Community Special Events and Awards
James F. Crow Early Career Researcher Award
Professor James F. Crow’s contributions to the field of genetics were impactful and innumerable. Crow and his students revealed the rates
and fitness consequences of mutations, discovered segregation distorter loci, and began the characterization of P transposable elements,
using Drosophila melanogaster as a model system. His theoretical achievements included laying the foundation for the neutral theory of
molecular evolution, reformulating the concept of genetic load, and understanding the effects of inbreeding on genetic variation. Crow’s
textbook “An Introduction to Population Genetics Theory,” published in 1970 with Motoo Kimura, remains the gold standard text for theoretical
population genetics today. With Bill Dove, Crow co-edited the monthly “Perspectives” section of GENETICS for more than 20 years.
Crow’s own written contributions to the section (45 articles) masterfully situated controversies and leaders in genetics in their historical
Crow seamlessly integrated research with outstanding teaching and a passion for public service. Crow excelled at explaining genetic concepts
to a wide range of audiences, making him an unusually effective and popular teacher. He spoke to people he met in the community with
the same admiration and excitement with which he greeted his scientific colleagues. Crow was that rare colleague whom everyone loved:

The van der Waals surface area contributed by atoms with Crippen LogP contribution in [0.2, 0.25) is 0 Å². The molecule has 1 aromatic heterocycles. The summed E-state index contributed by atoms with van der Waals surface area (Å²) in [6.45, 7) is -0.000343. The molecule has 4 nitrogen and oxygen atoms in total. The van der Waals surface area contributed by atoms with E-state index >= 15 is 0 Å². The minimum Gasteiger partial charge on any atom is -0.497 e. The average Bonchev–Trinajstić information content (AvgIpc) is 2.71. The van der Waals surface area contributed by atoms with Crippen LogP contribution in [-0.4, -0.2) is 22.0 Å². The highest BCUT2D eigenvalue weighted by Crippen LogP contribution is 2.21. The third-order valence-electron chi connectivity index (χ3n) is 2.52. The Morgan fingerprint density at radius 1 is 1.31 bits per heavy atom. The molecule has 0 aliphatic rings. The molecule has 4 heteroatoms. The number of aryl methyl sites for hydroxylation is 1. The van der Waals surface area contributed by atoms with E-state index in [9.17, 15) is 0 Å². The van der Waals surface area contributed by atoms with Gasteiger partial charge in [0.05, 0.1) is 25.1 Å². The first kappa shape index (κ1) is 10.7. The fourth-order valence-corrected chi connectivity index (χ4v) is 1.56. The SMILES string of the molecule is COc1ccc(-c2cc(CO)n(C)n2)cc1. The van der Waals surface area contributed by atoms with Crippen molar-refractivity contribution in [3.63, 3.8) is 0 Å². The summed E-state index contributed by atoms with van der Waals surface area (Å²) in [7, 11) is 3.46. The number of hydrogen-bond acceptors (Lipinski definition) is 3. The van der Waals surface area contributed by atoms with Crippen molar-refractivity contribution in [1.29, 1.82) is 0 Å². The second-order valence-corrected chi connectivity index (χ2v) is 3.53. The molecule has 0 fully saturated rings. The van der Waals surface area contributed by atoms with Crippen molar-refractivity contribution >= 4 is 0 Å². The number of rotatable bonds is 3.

a model scientist and an exemplary human.
Crow considered his students to be his greatest gift to science. It is in this spirit that the Genetics Society of America presents the
James F. Crow Early Career Researcher Award to honor and celebrate Crow’s legacy. Finalists for the Crow Award will present their research
in a high-profile PEQG session. The overall winner will be selected by the conference keynote speakers.
To be eligible to apply you must:
- be a GSA member;
- be a student or recent PhD (PhD awarded after January 2018);
- conduct population, evolutionary, or quantitative genetics research;
- and have submitted an abstract for presentation at TAGC 2020 under the Population, Evolutionary, and Quantitative Genetics category.
More information about application deadlines and materials will be available in Fall 2019.
Previous recipients and finalists
Katherine Xue, University of Washington
Jeremy Berg, Columbia University
Alison F. Feder, Stanford University
Amy Goldberg, University of California, Berkeley
Emily B. Josephs, University of California, Davis
Emily C. Moore, North Carolina State University
Sarah Sander, Cornell University
Matthew S. Ackerman, Indiana University, Bloomington
Emily Behrman, University of Pennsylvania
Heath Blackmon, University of Minnesota
Gili Greenbaum, Ben-Gurion University
Sandeep Venkataram, Stanford University
Ensure the sustainability of this community award by contributing to the Crow Award Fund. GSA is a 501(c)3 non-profit organization. Contributions
may be tax deductible. Donate Now